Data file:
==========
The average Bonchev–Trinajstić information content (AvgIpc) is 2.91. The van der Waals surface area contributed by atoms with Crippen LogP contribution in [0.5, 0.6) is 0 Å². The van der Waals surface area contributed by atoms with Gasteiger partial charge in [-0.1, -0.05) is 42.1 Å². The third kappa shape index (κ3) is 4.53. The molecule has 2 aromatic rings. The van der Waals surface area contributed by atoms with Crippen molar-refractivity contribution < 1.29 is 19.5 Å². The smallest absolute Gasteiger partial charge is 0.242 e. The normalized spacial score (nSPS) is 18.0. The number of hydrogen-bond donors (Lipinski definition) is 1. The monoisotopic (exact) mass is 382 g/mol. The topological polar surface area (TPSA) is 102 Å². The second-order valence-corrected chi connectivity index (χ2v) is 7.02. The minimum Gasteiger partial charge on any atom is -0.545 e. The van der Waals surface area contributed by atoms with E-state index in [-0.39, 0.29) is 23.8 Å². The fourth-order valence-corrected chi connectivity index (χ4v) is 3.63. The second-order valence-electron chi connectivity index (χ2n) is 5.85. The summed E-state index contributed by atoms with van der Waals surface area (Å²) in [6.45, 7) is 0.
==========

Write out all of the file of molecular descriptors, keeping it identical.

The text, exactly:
The average Bonchev–Trinajstić information content (AvgIpc) is 2.91. The van der Waals surface area contributed by atoms with Crippen LogP contribution in [0.5, 0.6) is 0 Å². The van der Waals surface area contributed by atoms with Gasteiger partial charge in [-0.1, -0.05) is 42.1 Å². The third kappa shape index (κ3) is 4.53. The molecule has 2 aromatic rings. The van der Waals surface area contributed by atoms with Crippen molar-refractivity contribution < 1.29 is 19.5 Å². The smallest absolute Gasteiger partial charge is 0.242 e. The normalized spacial score (nSPS) is 18.0. The number of hydrogen-bond donors (Lipinski definition) is 1. The monoisotopic (exact) mass is 382 g/mol. The topological polar surface area (TPSA) is 102 Å². The second-order valence-corrected chi connectivity index (χ2v) is 7.02. The minimum Gasteiger partial charge on any atom is -0.545 e. The van der Waals surface area contributed by atoms with E-state index in [-0.39, 0.29) is 23.8 Å². The fourth-order valence-corrected chi connectivity index (χ4v) is 3.63. The second-order valence-electron chi connectivity index (χ2n) is 5.85. The summed E-state index contributed by atoms with van der Waals surface area (Å²) in [6.45, 7) is 0.